- Wonder Boys (2000) movie review: Miscast actors in both lead and supporting roles, and director Curtis Hanson’s heavy-handed handling of the material bring down this otherwise technically accomplished would-be screwball comedy.
- Wonder Boys won the Best Original Song Academy Award for Bob Dylan’s “Things Have Changed.” In addition, it was nominated for Best Adapted Screenplay (Steve Kloves) and Best Film Editing (Dede Allen).
Wonder Boys movie review: Mostly well-regarded talent fail to replicate the wit & humor of classic screwball comedies
The three lead characters in director Curtis Hanson and Academy Award-nominated screenwriter Steve Kloves’ Wonder Boys – adapted from Michael Chabon’s 1995 Pittsburgh-set novel – are the following:
- An English professor and pothead (Michael Douglas) with so little sense of ethics that, even though he has been having an affair with the wife (Frances McDormand) of his superior (Richard Thomas), he has the gall to become upset when his wife leaves him.
- A brilliant young writer (Tobey Maguire) who happens to be a pathological liar obsessed with celebrity suicides.
- A flamboyant bisexual literary editor (Robert Downey Jr.) who can’t tell the difference between a ten-foot-tall transvestite and a woman.
Add to the above a pompous bestselling author (Rip Torn), an irascible “car robber” (Richard Knox) and his ditzy girlfriend (Jane Adams), a ferocious blind dog, and Marilyn Monroe’s worn-out jacket, and we have several good ingredients for an amusing screwball comedy.
The trouble is that Gregory La Cava’s, Leo McCarey’s, and Howard Hawks’ touch is nowhere to be found in Wonder Boys. Also missing is the wit credited to the likes of Preston Sturges, Dudley Nichols, Viña Delmar, and Billy Wilder and Charles Brackett.
And expert light comedians like Irene Dunne, Claudette Colbert, Carole Lombard, William Powell, and, in his less effusive moments, Cary Grant. Not to mention scene-stealers like Eric Blore, Donald Meek, Charles Coburn, Spring Byington.
Everyone tries too hard – and it shows
After trying his hand at film noir with the middling (yet critical favorite) L.A. Confidential, which earned him an Oscar nomination, Curtis Hanson opted to tackle that other Old Hollywood genre in Wonder Boys.
As stated above, the basic ingredients – weird characters, weirder situations, capable behind-the-scenes talent – are mostly there, but missing is the spirit of the best sophisticated comedies of decades past.
Just like in another throwback to the screwball comedy genre, Peter Bogdanovich’s 1972 Barbra Streisand-Ryan O’Neal blockbuster What’s Up Doc? – everyone in Wonder Boys tries much too hard to be quirky and funny. And it shows.
One can almost see Hanson’s directorial hand moving actors and props in every comedy sequence. His grip is just as noticeable in the film’s (unscrewballish) dramatic moments.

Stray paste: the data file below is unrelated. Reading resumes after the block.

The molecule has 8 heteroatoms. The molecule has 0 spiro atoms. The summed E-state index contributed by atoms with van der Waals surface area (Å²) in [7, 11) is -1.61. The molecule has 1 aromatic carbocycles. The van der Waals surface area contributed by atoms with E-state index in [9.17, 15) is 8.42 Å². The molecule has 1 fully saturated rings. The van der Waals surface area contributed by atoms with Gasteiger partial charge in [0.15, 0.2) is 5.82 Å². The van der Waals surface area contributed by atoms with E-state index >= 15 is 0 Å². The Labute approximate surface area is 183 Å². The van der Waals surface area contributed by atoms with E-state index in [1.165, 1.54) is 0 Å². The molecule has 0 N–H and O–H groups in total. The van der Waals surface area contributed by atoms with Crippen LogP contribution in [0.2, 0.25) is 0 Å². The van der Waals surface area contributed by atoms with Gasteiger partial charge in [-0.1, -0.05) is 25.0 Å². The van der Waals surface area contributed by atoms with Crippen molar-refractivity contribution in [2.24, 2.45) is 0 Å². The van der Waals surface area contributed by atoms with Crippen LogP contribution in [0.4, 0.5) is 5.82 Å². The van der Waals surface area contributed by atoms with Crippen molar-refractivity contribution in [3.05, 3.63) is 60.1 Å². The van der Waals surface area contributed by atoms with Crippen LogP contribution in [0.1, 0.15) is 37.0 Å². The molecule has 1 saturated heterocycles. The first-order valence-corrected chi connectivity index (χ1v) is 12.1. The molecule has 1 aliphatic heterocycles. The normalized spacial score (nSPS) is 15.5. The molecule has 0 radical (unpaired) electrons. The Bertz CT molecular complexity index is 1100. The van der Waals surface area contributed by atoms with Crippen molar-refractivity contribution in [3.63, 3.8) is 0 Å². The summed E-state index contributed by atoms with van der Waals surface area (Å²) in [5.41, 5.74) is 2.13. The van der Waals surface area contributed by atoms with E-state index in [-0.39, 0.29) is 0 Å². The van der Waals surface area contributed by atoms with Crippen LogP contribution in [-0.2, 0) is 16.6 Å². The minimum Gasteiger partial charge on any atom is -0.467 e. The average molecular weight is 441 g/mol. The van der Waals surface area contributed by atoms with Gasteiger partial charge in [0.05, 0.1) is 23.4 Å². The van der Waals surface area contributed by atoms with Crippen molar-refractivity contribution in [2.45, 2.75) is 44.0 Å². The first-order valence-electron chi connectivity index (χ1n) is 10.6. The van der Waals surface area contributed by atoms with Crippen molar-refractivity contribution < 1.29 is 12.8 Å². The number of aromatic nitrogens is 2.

Sure, they also tried extremely hard back in the 1930s and early 1940s, but the effort put into My Man Godfrey, The Awful Truth, Bringing Up Baby, Midnight, and The Lady Eve is for the most part invisible on screen.
That’s why these comedies worked – and still do. And that’s why Wonder Boys doesn’t quite click despite its name cast and first-rate production values.
Cary Grant or William Powell – or even John Barrymore (check out Twentieth Century and Midnight) – could have turned Michael Douglas’ unsympathetic pothead into a humorous (hilarious?) character. But Douglas, of course, isn’t Grant, Powell, or Barrymore. The Best Actor Academy Award winner (Wall Street, 1987) hits his marks, delivers his lines – and that’s it.
Compounding matters, the Wonder Boys star gets little help from his fellow cast members. From a pre-Spider-Man Tobey Maguire to Best Actress Oscar winner Frances McDormand (Fargo, 1996), they all hit their marks and deliver their lines like consummate professionals – of the kind that should never have been allowed near a light comedy.
The one exception in this cheerless ensemble is Michael Cavadias as Miss Antonia Sloviak, a transvestite whose moment of truth is the highlight of the film. Besides, Miss Antonia earns points for being Wonder Boys’ sole character to mourn the blind dog’s untimely – and unfunny, cruel – death.
In all, Wonder Boys works as a blueprint for what it could have been: A peculiarly poignant madcap comedy. So, how about an actually funny remake in a decade or so?
Wonder Boys (2000)
Director: Curtis Hanson.
Screenplay: Steve Kloves.
From Michael Chabon’s 1995 novel.
Cast: Michael Douglas. Tobey Maguire. Frances McDormand. Robert Downey Jr. Katie Holmes. Rip Torn. Richard Thomas. Michael Cavadias. George Grizzard. Richard Knox. Jane Adams. Alan Tudyk. Philip Bosco. Kelly Bishop. Rob McElhenney.
“Wonder Boys Movie (2000)” notes
Alan Ladd death: Suicide or accident?
In theaters, the list included 1940s Paramount star Alan Ladd (This Gun for Hire, Shane), who died after mixing alcohol and sedatives in January 1964. (In November 1962, there had also been a near-fatal self-inflicted gun wound.)
Some have asserted that Ladd’s death was indeed a suicide, but the issue has never been settled. Following complaints from Ladd’s family, for the home video release Paramount reportedly removed the actor’s name from Maguire’s list.
“Wonder Boys Movie” endnotes
Tobey Maguire, Michael Douglas, Robert Downey Jr. Wonder Boys movie images: Paramount Pictures.
“Wonder Boys Movie (2000): Cast + Direction Cripple Would-Be Screwball Comedy” last updated in September 2021.